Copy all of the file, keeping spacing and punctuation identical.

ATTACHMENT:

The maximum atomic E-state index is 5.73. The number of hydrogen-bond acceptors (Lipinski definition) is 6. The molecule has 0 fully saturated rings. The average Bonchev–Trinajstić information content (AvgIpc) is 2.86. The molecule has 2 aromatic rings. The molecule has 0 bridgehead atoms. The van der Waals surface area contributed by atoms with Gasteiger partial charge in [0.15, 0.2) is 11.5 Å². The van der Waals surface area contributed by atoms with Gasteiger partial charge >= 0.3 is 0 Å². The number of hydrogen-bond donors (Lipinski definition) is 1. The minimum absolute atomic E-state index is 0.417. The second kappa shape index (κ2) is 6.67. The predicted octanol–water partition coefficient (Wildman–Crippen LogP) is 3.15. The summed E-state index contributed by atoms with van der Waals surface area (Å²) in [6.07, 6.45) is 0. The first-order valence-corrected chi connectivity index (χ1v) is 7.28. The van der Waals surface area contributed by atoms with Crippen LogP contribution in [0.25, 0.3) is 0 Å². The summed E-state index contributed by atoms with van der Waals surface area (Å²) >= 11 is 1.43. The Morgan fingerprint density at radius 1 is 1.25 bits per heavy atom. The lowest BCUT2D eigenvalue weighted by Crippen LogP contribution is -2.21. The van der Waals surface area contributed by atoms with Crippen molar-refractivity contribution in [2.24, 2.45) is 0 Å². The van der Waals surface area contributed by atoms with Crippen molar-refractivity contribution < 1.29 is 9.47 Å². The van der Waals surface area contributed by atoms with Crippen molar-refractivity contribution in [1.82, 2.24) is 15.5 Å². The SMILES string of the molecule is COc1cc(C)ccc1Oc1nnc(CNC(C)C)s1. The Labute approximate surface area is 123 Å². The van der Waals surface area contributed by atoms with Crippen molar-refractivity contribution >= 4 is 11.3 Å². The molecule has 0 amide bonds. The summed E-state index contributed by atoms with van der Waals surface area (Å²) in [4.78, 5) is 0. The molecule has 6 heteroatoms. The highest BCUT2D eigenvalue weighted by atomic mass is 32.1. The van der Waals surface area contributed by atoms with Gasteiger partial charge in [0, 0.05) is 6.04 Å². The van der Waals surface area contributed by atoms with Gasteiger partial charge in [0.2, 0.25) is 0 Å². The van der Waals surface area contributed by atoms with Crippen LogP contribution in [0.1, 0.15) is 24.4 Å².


The maximum atomic E-state index is 5.73. The number of hydrogen-bond acceptors (Lipinski definition) is 6. The molecule has 0 fully saturated rings. The average Bonchev–Trinajstić information content (AvgIpc) is 2.86. The molecule has 2 aromatic rings. The molecule has 0 bridgehead atoms. The van der Waals surface area contributed by atoms with Gasteiger partial charge in [0.15, 0.2) is 11.5 Å². The van der Waals surface area contributed by atoms with Gasteiger partial charge >= 0.3 is 0 Å². The number of hydrogen-bond donors (Lipinski definition) is 1. The minimum absolute atomic E-state index is 0.417. The second kappa shape index (κ2) is 6.67. The predicted octanol–water partition coefficient (Wildman–Crippen LogP) is 3.15. The summed E-state index contributed by atoms with van der Waals surface area (Å²) in [6.07, 6.45) is 0. The first-order valence-corrected chi connectivity index (χ1v) is 7.28. The van der Waals surface area contributed by atoms with Crippen LogP contribution in [0.25, 0.3) is 0 Å². The summed E-state index contributed by atoms with van der Waals surface area (Å²) >= 11 is 1.43. The Morgan fingerprint density at radius 1 is 1.25 bits per heavy atom. The lowest BCUT2D eigenvalue weighted by Crippen LogP contribution is -2.21. The van der Waals surface area contributed by atoms with Crippen molar-refractivity contribution in [2.24, 2.45) is 0 Å². The van der Waals surface area contributed by atoms with Crippen molar-refractivity contribution < 1.29 is 9.47 Å². The van der Waals surface area contributed by atoms with Crippen molar-refractivity contribution in [1.82, 2.24) is 15.5 Å². The SMILES string of the molecule is COc1cc(C)ccc1Oc1nnc(CNC(C)C)s1. The Labute approximate surface area is 123 Å². The van der Waals surface area contributed by atoms with Crippen molar-refractivity contribution >= 4 is 11.3 Å². The molecule has 0 amide bonds. The summed E-state index contributed by atoms with van der Waals surface area (Å²) in [4.78, 5) is 0. The molecule has 6 heteroatoms. The highest BCUT2D eigenvalue weighted by atomic mass is 32.1. The van der Waals surface area contributed by atoms with Gasteiger partial charge in [0, 0.05) is 6.04 Å². The van der Waals surface area contributed by atoms with Gasteiger partial charge in [0.2, 0.25) is 0 Å². The van der Waals surface area contributed by atoms with Crippen LogP contribution in [0.1, 0.15) is 24.4 Å².